Saturday, 22 September 2012
Review: Harry Potter and the Philosopher's Stone by J.K. Rowling
Pages: 223 (Bloomsbury, 1997)
Series: Harry Potter #1
First Read: Spring 1999
Times Read: At least 10
Part of: The Harry Potter Readalong
First Line: "Mr and Mrs Dursley, of number four, Privet Drive, were proud to say that they were perfectly normal, thank you very much."
Review: This book is very difficult to review, because it's Harry Potter and I just want to bounce around going "it's awesome, if you haven't read it before go and read it, if you have read it before then read it again. Either way, get thee to the book!" but that probably isn't very helpful. Also, I want to speak of spoilery things, but that's hardly fair to new readers, so I have divided this into two sections: one for those who haven't read the books, and one for those who have.
For those who haven't read the book(s) before
Part of me wants to say, simply, "remedy that" but that's not exactly a compelling argument. So I will say: the word 'magical' is constantly thrown around about Harry Potter - especially given its immense popularity and J.K. Rowling's rags to riches story - and it is an epithet that fits. These books are magical, especially this first one when everything is sparkly and new and the series hasn't yet taken the dark turn it does in later books (oh, the pain those later books can cause). Yes, the language is simplistic and geared at a young audience, and some of the characters are painted with broad strokes, but it is a fun, fast-paced read that perfectly sets up a series full of mysteries, laughs and drama.
Read it, and know that people are envying you for being new to the world and to not knowing all the answers (because the films don't include everything). As a piece of pop culture, it's worth reading; as a children's book, it's fantastic. Get thee to the book.
For those who have read the book(s) before
This is more difficult, because I feel like I ought to be talking about themes like love, death and loyalty, and basically writing an essay that encompasses the entire series and interviews from Rowling, complete with me fangirling all over the place and going "this is why I love her and her books, because of these moments, and because she'll talk about the coalition and how much they're screwing the country over! Stuff like this!". But I'm really not sure if that isn't something better saved till the end of the series as I'm constantly reassessing on this reread - for example, I've realised just how much Chapters 17 and 18 of Chamber of Secrets foreshadow Half-Blood Prince and Deathly Hallows. There is so much there it's ridiculous in hindsight.
And because, on rereading, this book doesn't contain as much information as some of the later books. That seems self-evident, but in terms of moments where I was going "oh my God, that's setting up this!" it doesn't have half as many as in CoS. There's the mention of Sirius, and I really wonder if Harry's dream at the end of Chapter 6 (when Malfoy turns into Snape and there's a flash of green light) is a reference to Half-Blood Prince, but the actual information that Jo gives is minimal. It's really the introduction to the world and the big mysteries: why did Voldemort want to kill Harry? How did Harry survive? Why does Harry's scar hurt? And how much, exactly, does Dumbledore know?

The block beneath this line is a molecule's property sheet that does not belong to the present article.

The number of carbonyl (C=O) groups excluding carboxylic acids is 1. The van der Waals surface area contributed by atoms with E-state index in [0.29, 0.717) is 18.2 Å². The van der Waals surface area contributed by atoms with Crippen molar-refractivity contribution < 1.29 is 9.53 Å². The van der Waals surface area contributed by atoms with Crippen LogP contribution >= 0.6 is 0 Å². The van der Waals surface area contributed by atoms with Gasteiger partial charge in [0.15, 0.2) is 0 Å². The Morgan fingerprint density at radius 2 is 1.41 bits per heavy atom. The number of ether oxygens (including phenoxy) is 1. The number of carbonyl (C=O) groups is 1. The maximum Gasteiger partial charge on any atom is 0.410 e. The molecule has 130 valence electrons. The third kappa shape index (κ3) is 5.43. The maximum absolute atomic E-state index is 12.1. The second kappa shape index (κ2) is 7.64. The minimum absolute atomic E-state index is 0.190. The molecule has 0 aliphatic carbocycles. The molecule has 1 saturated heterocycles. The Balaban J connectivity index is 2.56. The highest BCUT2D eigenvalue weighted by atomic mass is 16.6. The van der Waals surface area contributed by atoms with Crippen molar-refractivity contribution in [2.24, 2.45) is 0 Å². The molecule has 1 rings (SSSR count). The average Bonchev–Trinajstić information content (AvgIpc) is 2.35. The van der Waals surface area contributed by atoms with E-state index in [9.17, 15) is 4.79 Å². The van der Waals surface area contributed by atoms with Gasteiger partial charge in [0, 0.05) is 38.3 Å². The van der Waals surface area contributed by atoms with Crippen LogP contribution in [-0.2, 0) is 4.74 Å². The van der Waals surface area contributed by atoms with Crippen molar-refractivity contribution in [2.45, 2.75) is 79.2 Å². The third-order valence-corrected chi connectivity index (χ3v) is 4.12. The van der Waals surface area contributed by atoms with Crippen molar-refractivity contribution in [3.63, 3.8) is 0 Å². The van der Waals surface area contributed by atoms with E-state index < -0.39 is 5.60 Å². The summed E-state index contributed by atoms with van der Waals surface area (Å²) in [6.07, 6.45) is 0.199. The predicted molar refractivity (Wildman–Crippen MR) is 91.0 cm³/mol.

I have to admit that, with hindsight, I am watching Dumbledore more closely. Not in a judgemental way, as you know he doesn't want to use Harry in the way he does (even if it's an action which even Severus 'I want that boy expelled' Snape is quick to condemn) but because you're aware of what his true actions are. When he tells Harry he isn't old enough to know the truth, you know that he has his reasons for not saying, all of which are explained in Order of the Phoenix - he loves Harry too much to cause him the pain of knowing the truth. Of course, another part of me was thinking "yeah, plus Jo needs to spin this out for several books" but, at the same time, I don't know that the books would be improved by Philosopher's Stone ending with "hey, Harry, there's this prophecy and you're in it!".
I think the thing that most staggers me, repeatedly, with Harry Potter is: how did J.K. Rowling* pull this off? The more I read the series, and the more I attempt to write my own books, the more I have to marvel at her achievement. Yes, there is the occasional plot hole that makes me want to tear my hair out** and yes there are times when I think "wouldn't this have been a bit simpler for the bad guys?" (particularly in Goblet of Fire) but ultimately: how did she do this? How did she plan it, hold it all in her head, and then get it down on paper over the course of ten years (seventeen including planning)? Even without the immense pressure she was under as the series went on it would be difficult, but with that media spotlight and the fans' expectations, I really don't know how she did it. The amount of care and attention and planning that went into these books is phenomenal and one of the things that I take away most from them.
So, I think my reaction to Philosopher's Stone is 1) I'm back at Hogwarts, yay!; 2) how on Earth did J.K. Rowling do this?; and 3) there is so much more to come and I cannot wait. Onwards!
* I know the correct, academic usage would be 'Rowling' but I feel weird writing that, just as I feel weird writing just 'Austen'. Though writing Jo also feels a bit too personal as I've never met her, however much I may be 'but that is my name too!'.
** There's one in Prisoner of Azkaban that I will discuss when I get there.